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The Great Auk: A lesson in history on biological diversity

As world leaders are meeting at the UN General Assembly to discuss “urgent action on biodiversity” on 30 September 2020, a new study shows how the Great Auk -a common sea-bird – went extinct without anyone lifting a finger in the 19th century.

Great Auks © by John Gerrard Keulemans and commissioned by the 19th century ornithological writer H.E. Dresser. Wikimedia Commons. For a long time, the Great Auk has been a symbol of extinction, along with the Dodo. Now, in the time of mass extinction, its saga deserves deeper exploration than ever before.

The Great Auk was a relatively frequent sight on the shores of the North Atlantic until the 19th century. DNA research has recently established that a stuffed bird in the Royal Belgian Institute of Natural Sciences in Brussels is in all likelihood the world´s last living Great Auk, caught in Iceland in 1844.

The stuffed bird can be found in the Royal Belgian Scientific Museum a stones-throw from the European institutions in Brussels. But even if the stuffed bird in Brussels would all of a sudden come alive it could not fly away and join the pigeons and crows loitering around the adjacent European Parliament. The Great Auk was a great swimmer but it could not fly. It even walked awkwardly and as a matter of fact, that very same word may be a derivation of its name.

When three Icelanders, Jón Brandsson, Ketill Ketilsson and Sigurður Ísleifsson, climbed the island-rock Eldey, off the south-western coast of Iceland, in the summer of 1844 two Great Auks that they had spotted were easy prey.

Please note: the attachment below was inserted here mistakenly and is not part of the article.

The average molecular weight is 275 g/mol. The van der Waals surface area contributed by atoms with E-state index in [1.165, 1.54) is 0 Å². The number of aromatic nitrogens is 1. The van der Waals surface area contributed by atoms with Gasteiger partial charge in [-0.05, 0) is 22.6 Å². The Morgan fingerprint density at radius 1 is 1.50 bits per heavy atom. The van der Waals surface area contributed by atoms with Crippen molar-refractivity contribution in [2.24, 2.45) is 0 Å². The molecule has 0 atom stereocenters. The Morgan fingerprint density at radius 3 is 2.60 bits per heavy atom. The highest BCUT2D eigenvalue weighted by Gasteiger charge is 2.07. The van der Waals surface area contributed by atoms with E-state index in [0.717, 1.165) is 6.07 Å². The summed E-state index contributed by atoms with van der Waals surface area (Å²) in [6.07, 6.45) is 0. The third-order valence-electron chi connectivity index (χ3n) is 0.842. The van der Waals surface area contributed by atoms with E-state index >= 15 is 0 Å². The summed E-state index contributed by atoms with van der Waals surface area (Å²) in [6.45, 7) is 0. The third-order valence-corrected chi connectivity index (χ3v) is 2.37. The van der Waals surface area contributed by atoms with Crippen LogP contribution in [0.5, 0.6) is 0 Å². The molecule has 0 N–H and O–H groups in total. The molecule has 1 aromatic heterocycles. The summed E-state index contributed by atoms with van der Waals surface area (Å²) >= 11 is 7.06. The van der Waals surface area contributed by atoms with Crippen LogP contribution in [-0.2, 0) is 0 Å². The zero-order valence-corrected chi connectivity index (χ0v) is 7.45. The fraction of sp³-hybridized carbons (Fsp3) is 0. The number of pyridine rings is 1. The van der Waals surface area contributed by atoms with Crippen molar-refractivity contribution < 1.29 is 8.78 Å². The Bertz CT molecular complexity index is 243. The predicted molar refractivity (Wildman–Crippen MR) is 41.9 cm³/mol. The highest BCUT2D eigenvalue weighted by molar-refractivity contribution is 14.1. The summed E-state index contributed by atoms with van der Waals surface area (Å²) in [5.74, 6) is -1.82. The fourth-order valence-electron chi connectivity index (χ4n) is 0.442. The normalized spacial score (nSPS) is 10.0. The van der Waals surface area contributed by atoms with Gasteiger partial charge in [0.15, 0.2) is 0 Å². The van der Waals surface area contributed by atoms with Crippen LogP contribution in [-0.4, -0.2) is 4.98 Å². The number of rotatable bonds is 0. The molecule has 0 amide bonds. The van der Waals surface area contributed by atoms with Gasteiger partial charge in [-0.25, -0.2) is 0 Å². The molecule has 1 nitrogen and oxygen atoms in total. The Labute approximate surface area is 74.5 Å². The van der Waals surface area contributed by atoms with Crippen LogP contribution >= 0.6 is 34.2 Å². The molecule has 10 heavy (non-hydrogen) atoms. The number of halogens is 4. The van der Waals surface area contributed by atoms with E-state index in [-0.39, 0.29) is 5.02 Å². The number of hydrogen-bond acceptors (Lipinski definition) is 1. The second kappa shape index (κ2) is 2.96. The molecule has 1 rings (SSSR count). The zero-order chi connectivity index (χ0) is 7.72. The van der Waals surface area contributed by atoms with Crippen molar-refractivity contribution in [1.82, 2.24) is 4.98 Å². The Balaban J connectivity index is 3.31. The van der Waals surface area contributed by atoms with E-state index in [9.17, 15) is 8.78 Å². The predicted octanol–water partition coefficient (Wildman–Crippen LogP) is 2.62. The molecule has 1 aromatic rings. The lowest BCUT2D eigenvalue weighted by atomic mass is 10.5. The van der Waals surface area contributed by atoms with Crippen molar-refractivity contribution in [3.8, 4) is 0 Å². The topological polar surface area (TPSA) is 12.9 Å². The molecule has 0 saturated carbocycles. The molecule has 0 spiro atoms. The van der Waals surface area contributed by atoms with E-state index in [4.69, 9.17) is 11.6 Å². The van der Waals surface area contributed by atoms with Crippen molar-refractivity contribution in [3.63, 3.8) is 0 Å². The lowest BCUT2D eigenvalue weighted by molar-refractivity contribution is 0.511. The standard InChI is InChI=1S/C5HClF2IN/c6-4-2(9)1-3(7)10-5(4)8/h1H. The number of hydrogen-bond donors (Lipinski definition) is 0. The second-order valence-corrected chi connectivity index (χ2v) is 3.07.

The Eldey rock where the last Great Auks were killed 3 July 1844. Dagur Brynjólfsson/ CC BY-SA 2.0

“It was incredible, they were just sitting there looking quite dignified,” Ketill Ketilsson one of the hunters later told British researchers John Wolley and Alfred Newton. The scientists visited Iceland in 1858 to look for Great Auks since it was clear by this time that few of them remained on the island, its last refuge in the world.

After interviewing local farmers and fishermen it emerged that their efforts were in vain. The Icelander told them about the last Great Auks that had been killed fourteen years previously, under growing international pressures for museum specimens. The British scientists´ journals kept in the Cambridge University library tell in detail the story of the killing of the last Great Auk.

Ketilsson told the scientist that when he went after the birds “his head failed him”. If he had some kind of premonition that this was a terrible deed we will never know, but when his colleague Sigurður Ísleifsson strangled the latter of the two birds– it proved to be the world´s last Great Auk.

The Great Auk was extinct.

Don´t blame the killers

Gísli Pálsson, professor of anthropology at the University of Iceland and an author of a new book on the Great Auk warns against blaming the killers of the last Auks. While he admits that he was first drawn to the story about the last Auks because of the story told by the British scientists, he says one must see extinction as a process.

“It is dramatic stuff and it is partly that which drove my interest in the Great Auk. However, to blame the last killers and focus on that is simplistic. In the case of the Great Auk, the mass extinction occurred in Newfoundland in the 18th century. What happened in Iceland in the 1840s is trivia,” Professor Pálsson told the UNRIC website.